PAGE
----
Several months ago, the Concurrent raised the question if doing the right thing the wrong way was still virtuous. A couple weeks ago, the Concurrent published a column about the power centers in Citrus County. Both of these need to be revisited in the context of choosing the next Board of County Commissioners (BOCC) Chairman.
The theme of the more recent piece was that influence determined power, but that the most influential force in the county wasn’t any one thing but rather ideas. These ideas could come from anywhere, including the public.
The idea to urge Commissioner Ron Kitchen not to accept the nomination to be the next chairman that Commissioner Holly Davis raised at Tuesday’s meeting is likely one of these ideas that originated from the public.
In fact, you can probably point to the exact moment it happened.
In the Oct. 12 meeting, the Commission was faced with a vote to amend a contract to release funds already allocated to the Chamber of Commerce early because the Chamber faced financial difficulties staying within the budget of the original allotment.
The Commission had allowed the Chamber to use $100,000 of the $1,000,000 CARES Act allocation to set up the Citrus One-Stop Recovery and Economic (CORE) Business Center. The project received $50,000 in May with an additional $50,000 scheduled for release six months later in November. Five months in, though, CORE was out of money.
“Most of the money went to buildings, renovations and expanding, not for what it was intended for,” Commissioner Kitchen said as he laid out the reasons he was going to vote against it. The President and CEO of the Chamber Josh Wooten rebutted this claim that the money was spent in that way.
“I’m tired of being contradicted by people of special interests coming up here,” Commissioner Kitchen retorted. He then quoted the action item, “‘The Chamber is facing depleted funds due to additional overhead and renovations and start up costs.’”
This was likely the moment, or at least the culmination of several moments, that led to the idea to select someone else as chairman. Mike Wright wrote that Mr. Wooten publicly supported Commissioner Davis’ effort and that he had done a similar move to select a different chairman than the one originally proposed when he was on the BOCC in the early 2000s.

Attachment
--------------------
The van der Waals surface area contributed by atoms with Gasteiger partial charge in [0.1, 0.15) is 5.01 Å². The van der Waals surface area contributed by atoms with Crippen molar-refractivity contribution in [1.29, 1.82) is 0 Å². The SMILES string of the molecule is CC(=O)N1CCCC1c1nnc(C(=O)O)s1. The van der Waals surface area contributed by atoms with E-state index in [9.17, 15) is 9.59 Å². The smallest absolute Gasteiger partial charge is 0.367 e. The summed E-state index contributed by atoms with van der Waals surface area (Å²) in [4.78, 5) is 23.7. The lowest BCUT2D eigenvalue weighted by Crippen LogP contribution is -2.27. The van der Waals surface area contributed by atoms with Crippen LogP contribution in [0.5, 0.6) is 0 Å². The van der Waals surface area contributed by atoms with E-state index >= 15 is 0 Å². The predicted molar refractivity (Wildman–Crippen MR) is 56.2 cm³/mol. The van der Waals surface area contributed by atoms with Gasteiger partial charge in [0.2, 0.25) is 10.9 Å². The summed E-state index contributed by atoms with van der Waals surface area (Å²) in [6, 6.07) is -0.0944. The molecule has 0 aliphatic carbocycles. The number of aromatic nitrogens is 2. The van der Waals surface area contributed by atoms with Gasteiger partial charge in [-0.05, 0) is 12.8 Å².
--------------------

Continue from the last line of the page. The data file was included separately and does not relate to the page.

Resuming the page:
This proposal does have to do with power, but it doesn’t necessarily have to do with influence as discussed in the previous column. Instead, it’s centered on intention.
There’s a relatively new theory in social psychology first defined in 2010, although the phenomenon it describes is as old as human nature. It’s called moral licensing.
Moral licensing is the justification an individual makes for acting in a way they would categorize as bad because of a previous action they’ve done which they would consider good. It’s a personal code of conduct built on a balancing act.
Have you ever eaten a cookie before dinner because you worked hard cleaning the house earlier that day? That’s moral licensing.
Wikipedia defines the idea with a little more academic specificity saying it is, “the subconscious phenomenon whereby increased confidence and security in one's self-image or self-concept tends to make that individual worry less about the consequences of subsequent immoral behavior and, therefore, more likely to make immoral choices and act immorally.”
I have often pointed to a heightened sense of trust in individuals over the institutions as a way that organizations like the Chamber and the Chronicle conduct decisions in Citrus politics. What it really comes down to, though, is moral licensing.
In a discussion over his active role in opposing the reelection of Sheriff Mike Prendergast, Mr. Wooten told me that I would never understand Citrus because he’s been serving the county since I was a twinkle in my dad’s eye.
That’s the epitome of moral licensing! Look at all the good I’ve done in the past so anything I do in the future is free of immorality.
Does that mean the idea to block Commissioner Kitchen from becoming Chairman is immoral? No. But it does challenge what we believe to be right, which is everyone in line gets their turn and Mr. Kitchen is next up.
It all comes down to intention. The idea can be easily dismissed if that intention is seen as a grudge or moral licensing. Future columns will focus on why the real merit in the proposal is improved communication.